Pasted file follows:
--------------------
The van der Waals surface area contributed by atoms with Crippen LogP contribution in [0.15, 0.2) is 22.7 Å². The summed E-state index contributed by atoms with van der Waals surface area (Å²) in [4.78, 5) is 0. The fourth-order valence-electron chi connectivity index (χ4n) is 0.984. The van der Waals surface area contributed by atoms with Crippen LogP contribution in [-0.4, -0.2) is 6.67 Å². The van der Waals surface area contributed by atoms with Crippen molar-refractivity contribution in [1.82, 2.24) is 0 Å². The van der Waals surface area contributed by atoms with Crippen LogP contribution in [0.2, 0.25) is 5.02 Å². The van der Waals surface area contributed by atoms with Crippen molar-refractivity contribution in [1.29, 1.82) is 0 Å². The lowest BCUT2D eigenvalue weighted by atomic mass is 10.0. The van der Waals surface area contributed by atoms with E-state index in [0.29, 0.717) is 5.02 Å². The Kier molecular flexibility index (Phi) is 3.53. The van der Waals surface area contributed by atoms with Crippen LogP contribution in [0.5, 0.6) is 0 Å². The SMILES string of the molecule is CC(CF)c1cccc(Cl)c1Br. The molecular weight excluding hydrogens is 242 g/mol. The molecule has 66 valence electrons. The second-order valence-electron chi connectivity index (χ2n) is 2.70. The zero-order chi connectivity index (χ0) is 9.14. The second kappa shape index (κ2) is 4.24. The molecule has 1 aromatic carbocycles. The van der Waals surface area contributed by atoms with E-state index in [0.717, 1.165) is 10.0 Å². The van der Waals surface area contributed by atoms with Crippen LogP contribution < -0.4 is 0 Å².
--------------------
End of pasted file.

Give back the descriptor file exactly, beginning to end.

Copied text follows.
The van der Waals surface area contributed by atoms with Crippen LogP contribution in [0.15, 0.2) is 22.7 Å². The summed E-state index contributed by atoms with van der Waals surface area (Å²) in [4.78, 5) is 0. The fourth-order valence-electron chi connectivity index (χ4n) is 0.984. The van der Waals surface area contributed by atoms with Crippen LogP contribution in [-0.4, -0.2) is 6.67 Å². The van der Waals surface area contributed by atoms with Crippen molar-refractivity contribution in [1.82, 2.24) is 0 Å². The van der Waals surface area contributed by atoms with Crippen LogP contribution in [0.2, 0.25) is 5.02 Å². The van der Waals surface area contributed by atoms with Crippen molar-refractivity contribution in [1.29, 1.82) is 0 Å². The lowest BCUT2D eigenvalue weighted by atomic mass is 10.0. The van der Waals surface area contributed by atoms with E-state index in [0.29, 0.717) is 5.02 Å². The Kier molecular flexibility index (Phi) is 3.53. The van der Waals surface area contributed by atoms with Crippen LogP contribution in [0.5, 0.6) is 0 Å². The SMILES string of the molecule is CC(CF)c1cccc(Cl)c1Br. The molecular weight excluding hydrogens is 242 g/mol. The molecule has 66 valence electrons. The second-order valence-electron chi connectivity index (χ2n) is 2.70. The zero-order chi connectivity index (χ0) is 9.14. The second kappa shape index (κ2) is 4.24. The molecule has 1 aromatic carbocycles. The van der Waals surface area contributed by atoms with E-state index in [0.717, 1.165) is 10.0 Å². The van der Waals surface area contributed by atoms with Crippen LogP contribution < -0.4 is 0 Å².